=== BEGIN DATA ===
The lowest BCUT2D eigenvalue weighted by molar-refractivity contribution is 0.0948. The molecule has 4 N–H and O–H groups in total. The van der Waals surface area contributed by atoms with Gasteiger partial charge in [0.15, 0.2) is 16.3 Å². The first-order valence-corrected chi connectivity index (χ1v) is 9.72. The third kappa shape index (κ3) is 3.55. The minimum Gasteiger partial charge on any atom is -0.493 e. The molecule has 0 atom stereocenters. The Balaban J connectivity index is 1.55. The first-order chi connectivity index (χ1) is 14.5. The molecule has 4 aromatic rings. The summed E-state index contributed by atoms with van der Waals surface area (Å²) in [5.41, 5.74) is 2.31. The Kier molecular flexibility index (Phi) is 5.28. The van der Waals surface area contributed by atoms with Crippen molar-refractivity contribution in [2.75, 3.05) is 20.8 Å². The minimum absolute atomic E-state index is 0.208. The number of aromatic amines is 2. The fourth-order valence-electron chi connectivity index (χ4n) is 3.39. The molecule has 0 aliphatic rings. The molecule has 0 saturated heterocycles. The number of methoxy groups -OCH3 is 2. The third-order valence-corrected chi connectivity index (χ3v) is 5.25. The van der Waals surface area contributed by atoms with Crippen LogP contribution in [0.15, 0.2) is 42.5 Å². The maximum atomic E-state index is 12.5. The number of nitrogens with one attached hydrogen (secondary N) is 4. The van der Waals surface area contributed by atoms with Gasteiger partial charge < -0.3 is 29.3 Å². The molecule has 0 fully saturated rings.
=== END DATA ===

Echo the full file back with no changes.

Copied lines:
The lowest BCUT2D eigenvalue weighted by molar-refractivity contribution is 0.0948. The molecule has 4 N–H and O–H groups in total. The van der Waals surface area contributed by atoms with Gasteiger partial charge in [0.15, 0.2) is 16.3 Å². The first-order valence-corrected chi connectivity index (χ1v) is 9.72. The third kappa shape index (κ3) is 3.55. The minimum Gasteiger partial charge on any atom is -0.493 e. The molecule has 0 atom stereocenters. The Balaban J connectivity index is 1.55. The first-order chi connectivity index (χ1) is 14.5. The molecule has 4 aromatic rings. The summed E-state index contributed by atoms with van der Waals surface area (Å²) in [5.41, 5.74) is 2.31. The Kier molecular flexibility index (Phi) is 5.28. The van der Waals surface area contributed by atoms with Crippen molar-refractivity contribution in [2.75, 3.05) is 20.8 Å². The minimum absolute atomic E-state index is 0.208. The number of aromatic amines is 2. The fourth-order valence-electron chi connectivity index (χ4n) is 3.39. The molecule has 0 aliphatic rings. The molecule has 0 saturated heterocycles. The number of methoxy groups -OCH3 is 2. The third-order valence-corrected chi connectivity index (χ3v) is 5.25. The van der Waals surface area contributed by atoms with Crippen LogP contribution in [0.15, 0.2) is 42.5 Å². The maximum atomic E-state index is 12.5. The number of nitrogens with one attached hydrogen (secondary N) is 4. The van der Waals surface area contributed by atoms with Gasteiger partial charge < -0.3 is 29.3 Å². The molecule has 0 fully saturated rings.